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  • Writer's pictureAPT Big Daddy

JunkRat: Part 1 The Stage

Updated: Sep 21, 2022

The story of “JunkRat” our DIY password cracking rig.

Part 1: The Stage

As an emulated criminal it has always been a dream of mine to build a cracking rig that could blast through the billions of passwords in our culmination of many breaches (COMB) in 1% of the time it takes our laptops. The problem is good cracking rigs are expensive, usually costing up to $10,000 for one with maybe 4-5 graphics cards. This cost has been slowly reducing with the crypto crash occurring and more and more graphics cards are returning to the market, but new cards are expensive and many that are being sold as “new” online are false claims and were likely being used for mining before the sale.


So, in my limitless curiosity, I wanted to see if I could build a 6-card cracking rig and spend below $5000 to accomplish this. The way I planned to go about this was to buy “broken” cards from eBay at a discounted rate and attempt to repair them to a refurbished state.

Now I’m not a repair specialist and I’m also no electrical engineer, but like any hacker who has been to DEFCON I’m a pretend solder specialist. Also, during my time in the military I was required at times to work on electrical circuits to provide clean and stable power to our communications packs, so how hard could this be?


This begins our journey on how we are creating JunkRat. I plan to use these articles as a way of sharing knowledge from what I’ve learned in this self-development and how someone out there who may run into similar issues with the card can troubleshoot themselves. Also, it’s kind of a cool way to see if it's possible to use the hacker mindset to just make things cheap for ourselves overall. I always like to read series of a personal journey of learning so I figured it would be cool to do one myself.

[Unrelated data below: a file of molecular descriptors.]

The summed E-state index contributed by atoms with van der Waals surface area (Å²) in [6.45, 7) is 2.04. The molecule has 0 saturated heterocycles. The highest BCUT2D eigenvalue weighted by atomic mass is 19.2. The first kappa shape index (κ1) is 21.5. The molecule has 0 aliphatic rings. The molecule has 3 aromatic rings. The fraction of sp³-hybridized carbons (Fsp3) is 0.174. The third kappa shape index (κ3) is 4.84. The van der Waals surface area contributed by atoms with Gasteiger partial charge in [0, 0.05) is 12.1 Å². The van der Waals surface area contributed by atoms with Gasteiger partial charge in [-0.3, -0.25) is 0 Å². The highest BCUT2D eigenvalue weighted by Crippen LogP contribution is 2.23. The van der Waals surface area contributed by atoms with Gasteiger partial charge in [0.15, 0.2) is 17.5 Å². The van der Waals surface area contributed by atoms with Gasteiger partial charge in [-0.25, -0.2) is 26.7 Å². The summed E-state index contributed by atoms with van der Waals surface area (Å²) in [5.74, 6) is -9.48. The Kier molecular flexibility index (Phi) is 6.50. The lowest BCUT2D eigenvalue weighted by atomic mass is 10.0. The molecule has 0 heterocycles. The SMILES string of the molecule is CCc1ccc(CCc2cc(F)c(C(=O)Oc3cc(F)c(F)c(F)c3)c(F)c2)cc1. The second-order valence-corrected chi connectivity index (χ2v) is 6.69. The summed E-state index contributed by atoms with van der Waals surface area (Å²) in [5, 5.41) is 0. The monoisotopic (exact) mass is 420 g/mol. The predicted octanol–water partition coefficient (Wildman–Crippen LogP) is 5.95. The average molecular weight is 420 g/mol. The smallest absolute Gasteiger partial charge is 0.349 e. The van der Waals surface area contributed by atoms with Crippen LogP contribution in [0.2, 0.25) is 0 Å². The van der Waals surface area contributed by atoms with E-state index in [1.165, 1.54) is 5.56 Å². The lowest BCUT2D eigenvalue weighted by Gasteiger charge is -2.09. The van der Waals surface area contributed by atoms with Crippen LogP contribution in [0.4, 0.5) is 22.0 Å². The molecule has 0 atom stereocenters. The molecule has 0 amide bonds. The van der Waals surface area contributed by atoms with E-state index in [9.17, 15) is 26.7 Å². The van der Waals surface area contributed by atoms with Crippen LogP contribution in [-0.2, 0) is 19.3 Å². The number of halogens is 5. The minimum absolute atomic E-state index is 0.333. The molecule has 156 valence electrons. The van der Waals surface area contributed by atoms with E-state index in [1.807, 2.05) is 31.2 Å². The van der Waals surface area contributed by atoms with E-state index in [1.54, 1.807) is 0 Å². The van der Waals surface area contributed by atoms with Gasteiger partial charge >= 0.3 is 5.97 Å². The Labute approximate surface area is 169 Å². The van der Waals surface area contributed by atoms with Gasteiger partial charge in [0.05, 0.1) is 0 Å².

So, the first step that was needed is I needed to figure out what card I wanted to use. I wanted it to be within the last generation if not the current gen, and being a fan of Nvidia, it was either going to be 30 or 20 series cards. I decided that the 2080 Super would be a good fit as it’s about as powerful as a 3060 and I mean that’s pretty good, and it would be slightly cheaper than the newer generation.


Now that we knew the card it was time to figure out how much we should expect to pay for a broken one. After some time, I finally found one come across eBay which was perfect as it was the 2080 Super Founders Edition card. Having the first card as a reference card would mean I could take notes on how Nvidia planned their circuits and use that to reference cards I get later. Now that I had the card it was time to figure out the issue and attempt a repair, but we will get into that in the next part

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